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National Register of Historic Places - Individually Listed Property

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504 5th St S


       

Captain Austin & Harriet Jenks House

          Three architectural styles combine to create the distinctive look of the Captain Austin Jenks home, which is listed on the National Register of Historic Places. The intersecting roofline and bracketed square entry tower reflect the elements of the Italianate Tuscan Villa style, while the steep gables, eaves, soffits and finials, as well as the square stone sill and lintels call on the American Gothic Revival. The mansard roof on the tower, the porches, and the oval stained glass windows reflect elements of French Second Empire architecture. Pattern books of the era often provided such busy designs, although the amount of detail here, as well as well-designed interiors, suggest the involvement of a skilled architect as well.
          Jenks was born in New York, where he became a schoolteacher, and he came to Stillwater via Illinois in 1855. Initially rafting logs, he also engaged more fully in all aspect of the lumber industry. He constructed a steamer, the "Brother Johnathan" in 1871, and eventually became a member of the firm Durant, Wheeler & Co.
          Jenks was reported to have married three times due to the early deaths of his first two wives. Ultimately, he married Harriet Bennett, said to be the sister of his first wife. Although the house here is dated to ca. 1871, in 1880, Jenks and his wife, Harriet, were living in Albany, Illinois with their two daughters, Genora (Geneva) and Grace, and Harriet's elderly father, Lyman. City directories in the 1890s subsequently locate the family in Stillwater at this location, as does the 1900 census listing.
          In addition to his lifelong lumbering interests, progressing from "river pilot to captain to shopowner to financier" (Kennedy), Jenks also was a member and president of the towns board of education, on numerous managing boards, and assisted in the organization of the Stillwater Electric Light Company. (The 1900 census lists his occupation simply as "capitalist.")
          Given Jenks' early history as a teacher Stillwater, it is not surprising that his wife hosted a celebration for teachers in their home. One news account noted:
          "Prominent in the social functions of the past week was the reception given to the city school teachers and others by the Stillwater W. C. T. U. at the home of Mrs. A. T. Jenks, Thursday evening. The parlors had been handsomely decorated with flowers, plants, and ribbons, and were thronged with guests, and by no means least in the features of the occasion was the rendition of a musical programme." (St. Paul Globe, October 18, 1896).
          Jenks died in March, 1902 at the age of 68 after spending several months in a sanatorium in Hudson. He was buried in Albany, Illinois, where his father was still living. Genora, married to Robert Skeith, continued to live in the home with Harriet and Grace, and the two Skeith children, Austin and Anastasia. Servant Agnes Murray was also part of the household.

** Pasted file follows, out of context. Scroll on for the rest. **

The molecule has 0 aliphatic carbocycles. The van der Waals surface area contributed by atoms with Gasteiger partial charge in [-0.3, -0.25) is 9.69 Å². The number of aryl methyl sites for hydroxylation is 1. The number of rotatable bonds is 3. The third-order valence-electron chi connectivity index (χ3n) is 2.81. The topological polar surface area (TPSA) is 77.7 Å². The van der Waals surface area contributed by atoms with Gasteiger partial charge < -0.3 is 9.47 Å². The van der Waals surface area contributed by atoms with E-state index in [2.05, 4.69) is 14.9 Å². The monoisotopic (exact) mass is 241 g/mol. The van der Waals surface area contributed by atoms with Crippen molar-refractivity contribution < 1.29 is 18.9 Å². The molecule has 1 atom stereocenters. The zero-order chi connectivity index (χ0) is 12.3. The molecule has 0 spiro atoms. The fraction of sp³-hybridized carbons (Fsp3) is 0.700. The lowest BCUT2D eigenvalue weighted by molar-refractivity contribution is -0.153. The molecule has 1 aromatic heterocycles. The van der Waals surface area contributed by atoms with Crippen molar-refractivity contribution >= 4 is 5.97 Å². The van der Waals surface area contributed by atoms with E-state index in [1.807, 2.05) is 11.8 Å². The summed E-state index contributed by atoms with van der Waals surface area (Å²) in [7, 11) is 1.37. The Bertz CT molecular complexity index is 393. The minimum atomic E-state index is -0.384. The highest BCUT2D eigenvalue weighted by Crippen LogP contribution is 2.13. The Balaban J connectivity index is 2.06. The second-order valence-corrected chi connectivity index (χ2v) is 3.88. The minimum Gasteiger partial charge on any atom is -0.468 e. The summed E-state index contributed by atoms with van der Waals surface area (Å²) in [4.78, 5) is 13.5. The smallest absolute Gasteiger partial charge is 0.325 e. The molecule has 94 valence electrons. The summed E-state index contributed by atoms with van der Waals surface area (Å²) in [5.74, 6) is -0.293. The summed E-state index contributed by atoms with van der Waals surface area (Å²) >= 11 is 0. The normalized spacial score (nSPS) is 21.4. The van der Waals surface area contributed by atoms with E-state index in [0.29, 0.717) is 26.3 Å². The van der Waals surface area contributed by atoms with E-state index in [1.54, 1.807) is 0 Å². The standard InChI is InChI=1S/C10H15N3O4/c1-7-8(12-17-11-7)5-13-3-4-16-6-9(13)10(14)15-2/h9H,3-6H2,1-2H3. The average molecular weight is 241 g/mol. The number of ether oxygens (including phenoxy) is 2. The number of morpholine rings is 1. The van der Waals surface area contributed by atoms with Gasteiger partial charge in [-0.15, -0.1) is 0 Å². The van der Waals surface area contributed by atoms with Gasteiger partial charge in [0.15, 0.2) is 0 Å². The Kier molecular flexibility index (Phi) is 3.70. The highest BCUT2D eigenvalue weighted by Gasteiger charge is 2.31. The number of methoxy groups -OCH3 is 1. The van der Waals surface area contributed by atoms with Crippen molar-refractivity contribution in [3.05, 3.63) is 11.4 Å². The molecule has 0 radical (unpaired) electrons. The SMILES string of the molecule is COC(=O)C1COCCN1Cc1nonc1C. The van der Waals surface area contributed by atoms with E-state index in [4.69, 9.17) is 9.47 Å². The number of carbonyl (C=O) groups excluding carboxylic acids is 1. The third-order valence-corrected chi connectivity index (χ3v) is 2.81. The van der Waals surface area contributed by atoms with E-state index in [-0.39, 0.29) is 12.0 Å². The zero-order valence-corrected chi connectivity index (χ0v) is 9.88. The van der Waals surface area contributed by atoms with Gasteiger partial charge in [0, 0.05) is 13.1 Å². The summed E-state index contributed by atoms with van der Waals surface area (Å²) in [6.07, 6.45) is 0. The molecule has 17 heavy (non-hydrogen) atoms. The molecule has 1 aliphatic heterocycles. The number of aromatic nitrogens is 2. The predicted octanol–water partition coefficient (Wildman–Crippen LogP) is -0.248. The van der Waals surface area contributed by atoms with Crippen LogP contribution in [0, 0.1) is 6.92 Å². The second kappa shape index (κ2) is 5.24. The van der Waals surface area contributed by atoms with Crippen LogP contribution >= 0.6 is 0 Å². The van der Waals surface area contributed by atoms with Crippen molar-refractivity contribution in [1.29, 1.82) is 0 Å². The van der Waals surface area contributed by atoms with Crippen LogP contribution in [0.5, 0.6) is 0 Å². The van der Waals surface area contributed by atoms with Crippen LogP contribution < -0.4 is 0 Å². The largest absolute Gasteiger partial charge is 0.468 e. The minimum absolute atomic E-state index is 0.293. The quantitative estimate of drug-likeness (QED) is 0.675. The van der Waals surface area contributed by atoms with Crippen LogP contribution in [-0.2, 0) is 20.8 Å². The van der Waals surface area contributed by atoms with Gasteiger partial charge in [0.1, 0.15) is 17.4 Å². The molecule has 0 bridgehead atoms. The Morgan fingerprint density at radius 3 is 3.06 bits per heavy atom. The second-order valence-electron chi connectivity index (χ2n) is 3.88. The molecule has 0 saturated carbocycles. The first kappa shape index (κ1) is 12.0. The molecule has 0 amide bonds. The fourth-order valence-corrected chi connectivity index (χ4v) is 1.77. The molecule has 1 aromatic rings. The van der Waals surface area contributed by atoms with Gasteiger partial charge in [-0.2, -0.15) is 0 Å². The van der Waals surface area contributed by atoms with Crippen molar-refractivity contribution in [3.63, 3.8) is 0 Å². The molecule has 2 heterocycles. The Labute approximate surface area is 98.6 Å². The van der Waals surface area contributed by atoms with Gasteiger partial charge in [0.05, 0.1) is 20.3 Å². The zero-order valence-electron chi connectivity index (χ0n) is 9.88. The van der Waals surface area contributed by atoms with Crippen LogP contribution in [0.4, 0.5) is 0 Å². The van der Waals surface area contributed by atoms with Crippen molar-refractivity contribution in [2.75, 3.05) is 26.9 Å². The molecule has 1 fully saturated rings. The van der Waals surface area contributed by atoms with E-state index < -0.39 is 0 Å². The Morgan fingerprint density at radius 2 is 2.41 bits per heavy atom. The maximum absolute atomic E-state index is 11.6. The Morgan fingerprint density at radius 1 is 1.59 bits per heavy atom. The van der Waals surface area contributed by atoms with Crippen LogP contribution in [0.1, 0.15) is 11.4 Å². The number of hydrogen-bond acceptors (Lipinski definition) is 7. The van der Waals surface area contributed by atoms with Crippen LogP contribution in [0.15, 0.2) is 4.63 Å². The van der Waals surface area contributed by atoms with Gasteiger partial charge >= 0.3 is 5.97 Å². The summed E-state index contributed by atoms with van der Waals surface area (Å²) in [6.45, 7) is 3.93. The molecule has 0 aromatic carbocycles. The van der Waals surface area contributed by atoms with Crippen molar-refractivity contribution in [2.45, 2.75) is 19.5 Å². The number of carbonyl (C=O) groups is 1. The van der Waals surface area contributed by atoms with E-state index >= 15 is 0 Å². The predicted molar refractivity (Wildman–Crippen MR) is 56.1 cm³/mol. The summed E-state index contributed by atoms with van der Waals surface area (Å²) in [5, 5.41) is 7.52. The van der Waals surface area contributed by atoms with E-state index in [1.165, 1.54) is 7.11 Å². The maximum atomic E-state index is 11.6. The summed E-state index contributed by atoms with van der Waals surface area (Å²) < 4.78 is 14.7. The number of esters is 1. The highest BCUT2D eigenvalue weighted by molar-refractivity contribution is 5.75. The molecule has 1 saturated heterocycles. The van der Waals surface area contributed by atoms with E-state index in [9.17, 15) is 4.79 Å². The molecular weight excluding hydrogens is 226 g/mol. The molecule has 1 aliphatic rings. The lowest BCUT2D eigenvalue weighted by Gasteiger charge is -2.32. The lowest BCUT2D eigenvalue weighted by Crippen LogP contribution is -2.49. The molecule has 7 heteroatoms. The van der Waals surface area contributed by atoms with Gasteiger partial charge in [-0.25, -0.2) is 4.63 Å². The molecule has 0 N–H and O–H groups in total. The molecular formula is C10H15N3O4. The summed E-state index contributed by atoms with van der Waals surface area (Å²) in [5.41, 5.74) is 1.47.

By 1916, the Skeith family had relocated to Canada, and by 1920, Harriet and Grace appear to have relocated to Seattle. The house changed hands about once per decade in the following years, occupied at one time by George Olsen of the O.H. Olsen construction company, and later by Emil Albrecht, the chief engineer at Maple Island Farm, a large dairy operation in Stillwater. By the 1950s, the house had been divided into several apartments, and remained so through the 1970s. The house was later restored as a single family home.
          (Clarification to researchers: A second Austin Jenks, a wholesale grocer, lived in Stillwater on North 5th Street with wife, Adelaide, and three daughters.)


Source(s): City Directory. Stillwater: R. L. Polk and, Various. Print. Easton, Augustus B. History of the Saint Croix Valley. Chicago: H.C. Cooper, Jr., &, 1909. Print. Kennedy, Roger G. "Houses of the St. Croix Valley." Minnesota History Magazine 38.8 (1963): 337-52. Minnesota Historical Society. Minnesota Historical Society. Web. <http://collections.mnhs.org/MNHistoryMagazine/articles/38/v38i08p337-352.pdf>. Larson, Paul Clifford. Stillwater's Lumber-Boom Architecture: An Annotated Photographic Essay. 1975. MS. St. Croix Collection, Stillwater Public Library. US Federal Census. Various years.

Washington County Parcel Identification Number (PIN): 2803020430006

Common Property Name: Jenks, Captain Austin & Harriet House

State Historic Preservation Office Inventory Number: WA-SWC-091

Construction Date: Circa 1870

Builder:  

Architect:  

Architectural Style: Italian Villa

NRHP:  National Register of Historic Places - Individually Listed Property  - 4/20/1982

Property information and narrative was compiled by:  Carmen Tschofen  - 5/6/2011